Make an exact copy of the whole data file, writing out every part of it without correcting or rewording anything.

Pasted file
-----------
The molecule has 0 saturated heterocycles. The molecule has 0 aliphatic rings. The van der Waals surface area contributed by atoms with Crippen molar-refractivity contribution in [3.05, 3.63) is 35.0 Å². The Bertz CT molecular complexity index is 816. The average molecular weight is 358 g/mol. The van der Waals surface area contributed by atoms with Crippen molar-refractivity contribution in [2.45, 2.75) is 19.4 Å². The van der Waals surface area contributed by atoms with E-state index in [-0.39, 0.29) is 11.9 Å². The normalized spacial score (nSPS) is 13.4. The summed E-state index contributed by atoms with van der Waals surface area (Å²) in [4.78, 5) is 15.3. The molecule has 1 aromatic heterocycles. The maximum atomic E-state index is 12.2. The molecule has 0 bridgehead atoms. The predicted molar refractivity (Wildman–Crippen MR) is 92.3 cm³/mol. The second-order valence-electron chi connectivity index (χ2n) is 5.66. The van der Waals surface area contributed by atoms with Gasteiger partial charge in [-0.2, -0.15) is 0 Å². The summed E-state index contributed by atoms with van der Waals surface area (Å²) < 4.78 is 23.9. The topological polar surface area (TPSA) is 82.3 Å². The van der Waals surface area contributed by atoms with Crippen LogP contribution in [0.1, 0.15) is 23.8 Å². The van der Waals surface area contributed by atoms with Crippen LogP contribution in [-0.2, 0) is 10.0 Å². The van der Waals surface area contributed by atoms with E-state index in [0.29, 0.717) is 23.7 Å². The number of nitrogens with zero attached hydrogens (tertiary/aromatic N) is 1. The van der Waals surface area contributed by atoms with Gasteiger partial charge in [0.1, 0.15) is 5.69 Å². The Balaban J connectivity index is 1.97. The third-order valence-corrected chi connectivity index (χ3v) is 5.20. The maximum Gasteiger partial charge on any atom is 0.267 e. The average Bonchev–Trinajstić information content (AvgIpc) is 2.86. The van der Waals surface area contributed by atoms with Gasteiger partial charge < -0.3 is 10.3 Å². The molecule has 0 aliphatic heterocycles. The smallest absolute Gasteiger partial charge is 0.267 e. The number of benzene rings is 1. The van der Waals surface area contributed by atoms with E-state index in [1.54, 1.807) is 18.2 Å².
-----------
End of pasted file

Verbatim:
The molecule has 0 saturated heterocycles. The molecule has 0 aliphatic rings. The van der Waals surface area contributed by atoms with Crippen molar-refractivity contribution in [3.05, 3.63) is 35.0 Å². The Bertz CT molecular complexity index is 816. The average molecular weight is 358 g/mol. The van der Waals surface area contributed by atoms with Crippen molar-refractivity contribution in [2.45, 2.75) is 19.4 Å². The van der Waals surface area contributed by atoms with E-state index in [-0.39, 0.29) is 11.9 Å². The normalized spacial score (nSPS) is 13.4. The summed E-state index contributed by atoms with van der Waals surface area (Å²) in [4.78, 5) is 15.3. The molecule has 1 aromatic heterocycles. The maximum atomic E-state index is 12.2. The molecule has 0 bridgehead atoms. The predicted molar refractivity (Wildman–Crippen MR) is 92.3 cm³/mol. The second-order valence-electron chi connectivity index (χ2n) is 5.66. The van der Waals surface area contributed by atoms with Gasteiger partial charge in [-0.2, -0.15) is 0 Å². The summed E-state index contributed by atoms with van der Waals surface area (Å²) < 4.78 is 23.9. The topological polar surface area (TPSA) is 82.3 Å². The van der Waals surface area contributed by atoms with Crippen LogP contribution in [0.1, 0.15) is 23.8 Å². The van der Waals surface area contributed by atoms with Crippen LogP contribution in [-0.2, 0) is 10.0 Å². The van der Waals surface area contributed by atoms with E-state index in [0.29, 0.717) is 23.7 Å². The number of nitrogens with zero attached hydrogens (tertiary/aromatic N) is 1. The van der Waals surface area contributed by atoms with Gasteiger partial charge in [0.1, 0.15) is 5.69 Å². The Balaban J connectivity index is 1.97. The third-order valence-corrected chi connectivity index (χ3v) is 5.20. The maximum Gasteiger partial charge on any atom is 0.267 e. The average Bonchev–Trinajstić information content (AvgIpc) is 2.86. The van der Waals surface area contributed by atoms with Gasteiger partial charge < -0.3 is 10.3 Å². The molecule has 0 aliphatic heterocycles. The smallest absolute Gasteiger partial charge is 0.267 e. The number of benzene rings is 1. The van der Waals surface area contributed by atoms with E-state index in [1.54, 1.807) is 18.2 Å².